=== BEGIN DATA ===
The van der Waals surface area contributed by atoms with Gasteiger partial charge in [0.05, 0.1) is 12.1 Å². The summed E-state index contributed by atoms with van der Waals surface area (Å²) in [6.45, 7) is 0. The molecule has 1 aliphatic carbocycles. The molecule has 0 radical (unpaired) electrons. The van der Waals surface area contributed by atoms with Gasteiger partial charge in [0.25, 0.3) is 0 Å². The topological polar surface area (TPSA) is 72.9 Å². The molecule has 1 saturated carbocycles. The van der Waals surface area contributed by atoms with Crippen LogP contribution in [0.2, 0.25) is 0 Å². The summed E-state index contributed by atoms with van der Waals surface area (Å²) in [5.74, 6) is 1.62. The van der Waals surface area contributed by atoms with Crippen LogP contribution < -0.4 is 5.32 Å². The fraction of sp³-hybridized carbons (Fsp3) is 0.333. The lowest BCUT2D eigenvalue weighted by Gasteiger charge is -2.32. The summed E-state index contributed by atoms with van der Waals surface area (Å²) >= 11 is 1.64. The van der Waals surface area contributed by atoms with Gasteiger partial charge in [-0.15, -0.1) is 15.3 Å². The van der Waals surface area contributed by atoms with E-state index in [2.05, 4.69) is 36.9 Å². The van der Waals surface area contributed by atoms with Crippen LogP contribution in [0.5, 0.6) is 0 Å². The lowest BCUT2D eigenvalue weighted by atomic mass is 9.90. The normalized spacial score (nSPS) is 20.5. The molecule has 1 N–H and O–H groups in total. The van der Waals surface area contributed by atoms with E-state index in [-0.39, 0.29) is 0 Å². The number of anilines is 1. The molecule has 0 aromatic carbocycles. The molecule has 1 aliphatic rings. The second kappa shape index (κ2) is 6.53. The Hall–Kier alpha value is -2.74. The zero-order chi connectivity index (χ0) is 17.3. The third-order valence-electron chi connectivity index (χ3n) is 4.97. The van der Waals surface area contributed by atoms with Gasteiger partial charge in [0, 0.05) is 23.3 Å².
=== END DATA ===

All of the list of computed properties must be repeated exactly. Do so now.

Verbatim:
The van der Waals surface area contributed by atoms with Gasteiger partial charge in [0.05, 0.1) is 12.1 Å². The summed E-state index contributed by atoms with van der Waals surface area (Å²) in [6.45, 7) is 0. The molecule has 1 aliphatic carbocycles. The molecule has 0 radical (unpaired) electrons. The van der Waals surface area contributed by atoms with Gasteiger partial charge in [0.25, 0.3) is 0 Å². The topological polar surface area (TPSA) is 72.9 Å². The molecule has 1 saturated carbocycles. The van der Waals surface area contributed by atoms with Crippen LogP contribution in [0.2, 0.25) is 0 Å². The summed E-state index contributed by atoms with van der Waals surface area (Å²) in [5.74, 6) is 1.62. The van der Waals surface area contributed by atoms with Crippen LogP contribution < -0.4 is 5.32 Å². The fraction of sp³-hybridized carbons (Fsp3) is 0.333. The lowest BCUT2D eigenvalue weighted by Gasteiger charge is -2.32. The summed E-state index contributed by atoms with van der Waals surface area (Å²) >= 11 is 1.64. The van der Waals surface area contributed by atoms with Gasteiger partial charge in [-0.15, -0.1) is 15.3 Å². The van der Waals surface area contributed by atoms with E-state index in [2.05, 4.69) is 36.9 Å². The van der Waals surface area contributed by atoms with Crippen LogP contribution in [0.5, 0.6) is 0 Å². The lowest BCUT2D eigenvalue weighted by atomic mass is 9.90. The normalized spacial score (nSPS) is 20.5. The molecule has 1 N–H and O–H groups in total. The van der Waals surface area contributed by atoms with E-state index in [-0.39, 0.29) is 0 Å². The number of anilines is 1. The molecule has 0 aromatic carbocycles. The molecule has 1 aliphatic rings. The second kappa shape index (κ2) is 6.53. The Hall–Kier alpha value is -2.74. The zero-order chi connectivity index (χ0) is 17.3. The third-order valence-electron chi connectivity index (χ3n) is 4.97. The van der Waals surface area contributed by atoms with Gasteiger partial charge in [0, 0.05) is 23.3 Å².